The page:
A CCG had denied funding for oocyte preservation for a woman with Crohn’s disease before she had bone marrow transplant and chemotherapy.
An administrative court has said that a Clinical Commission Group (CCG, a local budget holder for the National Health Service in England) can’t just disagree with guidance from the UK’s National Institute for Health and Clinical Excellence (NICE) - that’s unlawful.
A CCG had denied funding for oocyte preservation for a woman with Crohn’s disease before she had bone marrow transplant and chemotherapy. That was despite NICE setting out when oocyte preservation could take place in their February 2013 Clinical Guideline on Fertility. (Although it seems to be focused on oocyte preservation in cancer, rather than Crohn’s). The CCG denied an exceptional case for funding, and the woman appealed.
Finding it’s unlawful to depart from guidance such as a Technology Appraisal (TA) wouldn’t be a surprise. Recommendations from these must be followed, according to statutory Directions, with funding provided within 3 months of NICE guidance. But it is surprising when it applies to other forms of guidance, and in this case, a clinical guideline. There’s no statutory requirement to fund them.
Why not follow NICE guidance?
You might wonder why, given all the time, effort, and money spent on guidelines, they aren’t followed. Part of the reason could be simply the financial impact. Could it have been the cost in this case? Egg freezing can cost something in the region of £3,000 (US$5,000), according to the media.
Money is stressed by NHS England as a potential reason not to follow NICE guidance - the NHS’s interim Commissioning Policy on Implementation and Funding of Guidance produced by the National Institute for Health and Clinical Excellence, from April 2013, says:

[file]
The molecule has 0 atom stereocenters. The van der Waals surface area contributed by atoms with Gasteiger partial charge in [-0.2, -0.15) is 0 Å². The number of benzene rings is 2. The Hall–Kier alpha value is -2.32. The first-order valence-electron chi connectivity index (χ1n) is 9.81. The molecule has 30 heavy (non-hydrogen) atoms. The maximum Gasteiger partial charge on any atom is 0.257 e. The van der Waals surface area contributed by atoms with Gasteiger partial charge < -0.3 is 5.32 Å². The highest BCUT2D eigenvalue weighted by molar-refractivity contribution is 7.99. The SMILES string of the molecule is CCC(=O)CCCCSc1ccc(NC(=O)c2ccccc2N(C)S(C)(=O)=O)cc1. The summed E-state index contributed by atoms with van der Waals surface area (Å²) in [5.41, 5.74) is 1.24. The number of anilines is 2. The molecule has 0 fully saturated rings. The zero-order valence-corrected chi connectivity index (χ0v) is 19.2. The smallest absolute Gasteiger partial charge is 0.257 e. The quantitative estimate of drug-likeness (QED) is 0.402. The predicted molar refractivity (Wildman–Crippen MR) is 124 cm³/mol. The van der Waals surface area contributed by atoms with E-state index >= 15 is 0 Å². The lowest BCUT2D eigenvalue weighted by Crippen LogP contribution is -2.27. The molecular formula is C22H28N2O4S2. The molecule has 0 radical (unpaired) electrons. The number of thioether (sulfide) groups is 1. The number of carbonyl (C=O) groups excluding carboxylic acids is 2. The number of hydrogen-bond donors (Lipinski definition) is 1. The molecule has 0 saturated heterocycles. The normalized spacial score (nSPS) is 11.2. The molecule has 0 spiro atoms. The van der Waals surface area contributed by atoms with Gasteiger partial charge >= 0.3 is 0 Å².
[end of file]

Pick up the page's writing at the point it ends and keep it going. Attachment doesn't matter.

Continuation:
Guidance issued to the NHS is non-binding advice which is intended to assist the NHS in the exercise of its statutory duties. It recommends steps which might be taken, factors which could be taken into account and procedures which could be followed to deliver specified steps of administration or policy. NHS bodies are entitled to take decisions which do not follow Guidance (other than NICE’s Technology Appraisals) if they have a good reason to do so. The availability of resources and competing priorities can be a good reason.
And in relation to its own commissioning, which covers specialized services like genetics, the NHS: “reserve[s] the right to depart from NICE Guidance…if [it has] a good reason to do so.”
Will this ruling change anything?
It’s pretty tricky to know whether NICE appraisals, which are underpinned by the Directions, are followed in any case. Much effort has gone into exploring this by the Health and Social Care Information Centre and industry through the Innovation Scorecard (the latest version of which is from March 2014 and available here). And often the best answer is simply, we don’t know.
If it’s hard to know if Technology Appraisals are followed, you can imagine how difficult it is to know if specific clinical guidelines (or the other thousands of pieces of guidance generated by NICE) are followed. Some are audited locally or nationally by Royal Colleges. But that all depends on their priorities.
The finding that a CCG can’t just disagree with NICE general guidance may give a few CCGs pause for thought, and perhaps NHS England too. But it will probably rest on other patients resorting to court to make NICE guidance a ‘must do’. That will depend on a whole host of issues, not least whether patients are well enough to go through that.